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Deep vein thrombosis (DVT)

Tepe ia-auraki hōhonu

A deep vein thrombosis (DVT) is a blood clot in a vein that runs through the muscle of your calf or thigh. The clot can sometimes break off and travel to your lungs, causing a very serious condition called pulmonary embolism (PE).

DVT is treated with blood thinning medication (anticoagulants) to stop more clots forming.

Symptoms of a DVT


A DVT can be serious. If you have any symptoms of a DVT, see your general practice team as soon as possible.

Symptoms of DVT include swelling and pain in the lower legSymptoms of a DVT in your leg include:

You may have an increased risk of having a DVT for several reasons, including some medical conditions and long-distance travel.

See Reducing your risk of DVT or PE for information about the risk factors and how to reduce your risk.

Diagnosing a DVT

Your doctor will assess you and decide how likely it is that you have a DVT.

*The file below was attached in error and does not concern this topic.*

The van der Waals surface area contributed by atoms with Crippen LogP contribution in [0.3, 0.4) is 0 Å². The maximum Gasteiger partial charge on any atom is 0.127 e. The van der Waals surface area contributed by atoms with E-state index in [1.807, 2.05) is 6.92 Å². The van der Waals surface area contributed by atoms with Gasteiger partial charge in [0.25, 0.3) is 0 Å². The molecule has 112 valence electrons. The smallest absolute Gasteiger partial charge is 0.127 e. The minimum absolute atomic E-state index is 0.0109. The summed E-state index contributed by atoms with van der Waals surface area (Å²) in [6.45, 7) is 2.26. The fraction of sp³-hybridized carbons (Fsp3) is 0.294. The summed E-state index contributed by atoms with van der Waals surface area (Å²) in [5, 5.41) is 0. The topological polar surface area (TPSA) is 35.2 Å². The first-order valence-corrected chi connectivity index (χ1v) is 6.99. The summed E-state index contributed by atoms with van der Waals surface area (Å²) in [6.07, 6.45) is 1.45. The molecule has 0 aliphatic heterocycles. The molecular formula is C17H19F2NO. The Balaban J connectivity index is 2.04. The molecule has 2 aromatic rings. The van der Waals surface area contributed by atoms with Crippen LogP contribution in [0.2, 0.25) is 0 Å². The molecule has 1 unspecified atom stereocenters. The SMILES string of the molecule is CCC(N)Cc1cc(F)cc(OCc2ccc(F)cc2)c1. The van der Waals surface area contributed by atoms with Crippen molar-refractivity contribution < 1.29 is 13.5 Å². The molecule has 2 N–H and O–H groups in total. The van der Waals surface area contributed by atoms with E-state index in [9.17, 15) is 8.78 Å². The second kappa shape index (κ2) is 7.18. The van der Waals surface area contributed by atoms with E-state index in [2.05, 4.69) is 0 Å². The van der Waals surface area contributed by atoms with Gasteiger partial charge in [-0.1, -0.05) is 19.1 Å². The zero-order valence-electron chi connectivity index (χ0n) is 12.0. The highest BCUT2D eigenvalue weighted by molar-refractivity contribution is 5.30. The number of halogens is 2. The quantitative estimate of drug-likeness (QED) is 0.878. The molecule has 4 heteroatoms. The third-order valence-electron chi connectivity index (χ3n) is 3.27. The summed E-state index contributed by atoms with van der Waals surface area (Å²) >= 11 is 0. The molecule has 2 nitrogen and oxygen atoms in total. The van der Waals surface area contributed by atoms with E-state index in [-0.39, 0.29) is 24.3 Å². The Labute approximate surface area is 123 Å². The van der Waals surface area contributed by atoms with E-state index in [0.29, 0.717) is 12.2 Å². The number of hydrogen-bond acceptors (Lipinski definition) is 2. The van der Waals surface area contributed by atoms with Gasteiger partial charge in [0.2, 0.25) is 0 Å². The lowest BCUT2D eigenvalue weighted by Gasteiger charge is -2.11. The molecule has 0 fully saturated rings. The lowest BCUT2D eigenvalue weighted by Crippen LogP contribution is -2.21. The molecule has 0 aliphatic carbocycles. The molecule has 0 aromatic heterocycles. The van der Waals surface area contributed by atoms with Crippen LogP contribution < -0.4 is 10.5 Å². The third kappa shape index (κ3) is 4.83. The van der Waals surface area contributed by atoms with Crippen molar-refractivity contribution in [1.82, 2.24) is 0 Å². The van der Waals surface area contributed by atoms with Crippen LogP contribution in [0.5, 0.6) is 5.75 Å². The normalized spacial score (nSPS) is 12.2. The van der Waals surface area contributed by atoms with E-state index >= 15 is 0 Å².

You may need a blood test called D-Dimer. This detects blood clot pieces in your blood. If the test finds blood clot pieces in your blood, they could be from a DVT, but they could also be from other conditions like a recent operation, injury or pregnancy.

An ultrasound scan can check the blood flow in your veins to show the area where there is a clot.

Treating a DVT

A DVT is treated with blood thinning (anticoagulant) medicines that reduce your blood’s ability to clot. This stops the DVT getting bigger and from breaking loose.

Your doctor will choose the most suitable type of anticoagulant for you.

Types of anticoagulants:

You'll need to keep taking anticoagulants for at least three months.

Your doctor may recommend that you remain on anticoagulants for life to prevent another DVT. This is more likely if there was no cause found for your DVT or if you have an ongoing risk of clots.

After a DVT, some people have ongoing problems with their leg such as pain, swelling and a rash. This is known as post-thrombotic syndrome. Your doctor may recommend you wear compression stockings if this happens.

  HealthInfo recommends the following pages

On the next page: Pulmonary embolism (PE)

Written by HealthInfo clinical advisers. Last reviewed February 2023.


See also:

Blood-thinning medicines for DVT and PE

Page reference: 50819

Review key: HIDVT-21919